Saturday, June 18, 2005

Study Shows Big-Brained People are Smarter

Virginia Commonwealth University, "ranked nationally by the Carnegie Foundation as a top research institution," is once again at the leading edge of scientific research, according to a press release

In a study that "could settle a long-standing scientific debate about the relationship between brain size and intelligence," Michael A. McDaniel, professor in management in VCU’s School of Business has found, in a meta-analysis of studies that used "MRI-based brain assessments," that big-brained people are smarter. This has long been suspected, but in the darker ages the tools were too crude to provide conclusive proof.
"Before MRIs, scientists often used external skull measurements or waited until a person died to estimate brain size. The external skull measurements were only approximate estimates of brain volume."
Not only should this discovery put a handsome new furrow in Charles Murray's brow as he laments the hopelessness of the puny-brained lower classes, but it is apparently a giant leap forward for personnel managers.
As an industrial and organizational psychologist, McDaniel works with employers to screen job applicants and measure their performance. He said employers will appreciate his findings because intelligence tests are the single best predictor of job performance.
Will they show their appreciation by requiring applicants to have MRI-based brain assessments?

Dr. McDaniel must keep his students spellbound with the following sort of insight:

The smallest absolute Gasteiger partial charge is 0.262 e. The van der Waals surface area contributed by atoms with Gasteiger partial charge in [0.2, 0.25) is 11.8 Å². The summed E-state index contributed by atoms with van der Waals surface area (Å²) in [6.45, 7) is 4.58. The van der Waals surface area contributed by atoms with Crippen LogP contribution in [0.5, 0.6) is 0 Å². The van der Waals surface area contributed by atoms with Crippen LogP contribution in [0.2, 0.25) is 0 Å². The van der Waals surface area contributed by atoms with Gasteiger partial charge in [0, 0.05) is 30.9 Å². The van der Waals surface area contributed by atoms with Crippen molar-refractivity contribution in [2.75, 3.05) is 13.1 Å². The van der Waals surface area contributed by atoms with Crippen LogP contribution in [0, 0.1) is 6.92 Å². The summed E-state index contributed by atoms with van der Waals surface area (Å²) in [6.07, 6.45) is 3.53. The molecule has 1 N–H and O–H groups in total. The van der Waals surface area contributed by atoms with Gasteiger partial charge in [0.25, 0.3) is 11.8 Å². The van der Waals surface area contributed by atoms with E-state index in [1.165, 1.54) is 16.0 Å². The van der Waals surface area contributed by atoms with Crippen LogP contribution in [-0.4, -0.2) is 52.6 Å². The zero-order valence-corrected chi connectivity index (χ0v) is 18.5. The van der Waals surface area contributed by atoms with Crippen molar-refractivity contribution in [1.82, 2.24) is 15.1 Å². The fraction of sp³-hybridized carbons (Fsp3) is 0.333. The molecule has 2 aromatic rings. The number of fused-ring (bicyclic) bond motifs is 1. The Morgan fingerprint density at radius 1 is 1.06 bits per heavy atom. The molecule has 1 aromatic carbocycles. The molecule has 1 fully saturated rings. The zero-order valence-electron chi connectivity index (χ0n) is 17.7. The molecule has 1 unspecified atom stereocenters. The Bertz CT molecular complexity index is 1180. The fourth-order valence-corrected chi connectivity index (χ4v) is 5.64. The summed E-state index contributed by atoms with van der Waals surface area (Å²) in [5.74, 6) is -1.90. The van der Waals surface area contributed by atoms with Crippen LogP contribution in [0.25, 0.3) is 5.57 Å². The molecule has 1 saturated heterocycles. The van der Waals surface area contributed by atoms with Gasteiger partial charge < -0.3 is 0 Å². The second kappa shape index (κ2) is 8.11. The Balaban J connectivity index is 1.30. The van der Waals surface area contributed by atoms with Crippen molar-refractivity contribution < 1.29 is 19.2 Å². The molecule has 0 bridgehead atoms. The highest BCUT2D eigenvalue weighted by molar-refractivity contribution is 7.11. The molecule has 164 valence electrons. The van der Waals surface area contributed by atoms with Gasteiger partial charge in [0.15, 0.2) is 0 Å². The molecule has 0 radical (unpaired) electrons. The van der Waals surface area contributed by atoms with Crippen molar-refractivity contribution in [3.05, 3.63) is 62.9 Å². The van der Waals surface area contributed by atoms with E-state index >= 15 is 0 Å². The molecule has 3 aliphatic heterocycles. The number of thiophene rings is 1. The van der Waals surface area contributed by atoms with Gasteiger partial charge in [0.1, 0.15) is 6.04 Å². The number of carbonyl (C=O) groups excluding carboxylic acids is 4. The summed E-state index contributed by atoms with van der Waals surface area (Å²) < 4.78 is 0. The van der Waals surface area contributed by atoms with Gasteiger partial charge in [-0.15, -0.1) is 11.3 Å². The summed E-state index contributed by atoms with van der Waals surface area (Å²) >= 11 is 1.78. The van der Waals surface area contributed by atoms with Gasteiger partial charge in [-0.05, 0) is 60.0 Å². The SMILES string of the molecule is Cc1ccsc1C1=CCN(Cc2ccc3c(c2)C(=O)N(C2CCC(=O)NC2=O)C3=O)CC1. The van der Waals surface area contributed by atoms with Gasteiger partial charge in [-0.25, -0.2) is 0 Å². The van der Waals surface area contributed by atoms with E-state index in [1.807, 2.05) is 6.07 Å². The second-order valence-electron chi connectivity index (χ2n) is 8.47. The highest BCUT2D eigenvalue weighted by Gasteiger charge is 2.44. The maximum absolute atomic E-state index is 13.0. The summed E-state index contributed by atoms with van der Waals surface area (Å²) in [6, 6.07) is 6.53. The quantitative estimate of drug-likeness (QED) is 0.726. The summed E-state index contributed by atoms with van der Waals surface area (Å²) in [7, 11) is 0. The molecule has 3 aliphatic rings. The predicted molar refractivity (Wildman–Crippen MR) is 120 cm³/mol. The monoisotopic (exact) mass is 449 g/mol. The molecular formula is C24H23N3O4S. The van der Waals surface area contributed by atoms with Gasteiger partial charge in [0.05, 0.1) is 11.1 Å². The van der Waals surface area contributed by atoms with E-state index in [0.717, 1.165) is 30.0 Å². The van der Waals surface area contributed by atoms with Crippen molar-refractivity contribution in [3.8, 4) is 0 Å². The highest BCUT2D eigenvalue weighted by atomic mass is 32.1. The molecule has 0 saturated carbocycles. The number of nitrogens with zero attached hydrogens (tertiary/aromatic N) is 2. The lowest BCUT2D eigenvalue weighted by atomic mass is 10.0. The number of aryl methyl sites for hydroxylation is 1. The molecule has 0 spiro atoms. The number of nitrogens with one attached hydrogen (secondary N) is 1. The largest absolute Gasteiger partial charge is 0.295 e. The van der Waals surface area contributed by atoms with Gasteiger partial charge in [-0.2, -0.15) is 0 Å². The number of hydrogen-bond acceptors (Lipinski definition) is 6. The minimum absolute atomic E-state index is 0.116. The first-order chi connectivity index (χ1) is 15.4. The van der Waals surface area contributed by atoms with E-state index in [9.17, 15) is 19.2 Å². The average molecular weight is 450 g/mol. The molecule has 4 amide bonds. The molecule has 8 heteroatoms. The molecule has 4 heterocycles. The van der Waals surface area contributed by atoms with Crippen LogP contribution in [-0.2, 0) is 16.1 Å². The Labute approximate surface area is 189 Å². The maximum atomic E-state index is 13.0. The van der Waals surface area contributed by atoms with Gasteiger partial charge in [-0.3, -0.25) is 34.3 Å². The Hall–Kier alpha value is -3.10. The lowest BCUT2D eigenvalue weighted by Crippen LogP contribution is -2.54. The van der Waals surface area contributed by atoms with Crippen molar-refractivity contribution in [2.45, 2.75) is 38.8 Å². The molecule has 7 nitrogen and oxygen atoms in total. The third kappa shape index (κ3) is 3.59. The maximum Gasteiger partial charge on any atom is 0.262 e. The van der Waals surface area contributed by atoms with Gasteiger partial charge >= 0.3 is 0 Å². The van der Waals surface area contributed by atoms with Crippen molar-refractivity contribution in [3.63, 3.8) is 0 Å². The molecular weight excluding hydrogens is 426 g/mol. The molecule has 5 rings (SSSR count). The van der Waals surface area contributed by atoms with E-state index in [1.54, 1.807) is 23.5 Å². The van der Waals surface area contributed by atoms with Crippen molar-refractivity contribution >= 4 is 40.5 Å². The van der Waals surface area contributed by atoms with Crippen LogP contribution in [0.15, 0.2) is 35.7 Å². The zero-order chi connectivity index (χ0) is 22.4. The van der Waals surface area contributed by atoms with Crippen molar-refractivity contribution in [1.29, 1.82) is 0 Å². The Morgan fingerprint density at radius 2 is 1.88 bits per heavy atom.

“On average, smarter people learn quicker, make fewer errors, and are more productive.”
It is therefore disheartening that the professor is unable to properly spell either the first or last name of the famous German researcher, Friedrich Tiedemann
"Ever since German anatomist and physiologist Frederick Tiedmann (sic) wrote in 1836 that there exists 'an indisputable connection between the size of the brain and the mental energy displayed by the individual man,' scientists have been searching for biological evidence to prove his claim."
Shouldn't Dr. McDaniel, the article's reviewers, and the editors of the journal Intelligence, be big-brained enough to know who Tiedemann was and how to spell his name? Tiedemann's fame is so enduring that, for a brain-sizer, mispelling this name is equal to a geneticist not knowing how to spell "Crick" or "Watson."

The press release is accessed by clicking the title of this post. A pdf of the full article is here. An abstract of the article, "Big-brained people are smarter: A meta-analysis of the relationship between in vivo brain volume and intelligence," is here.


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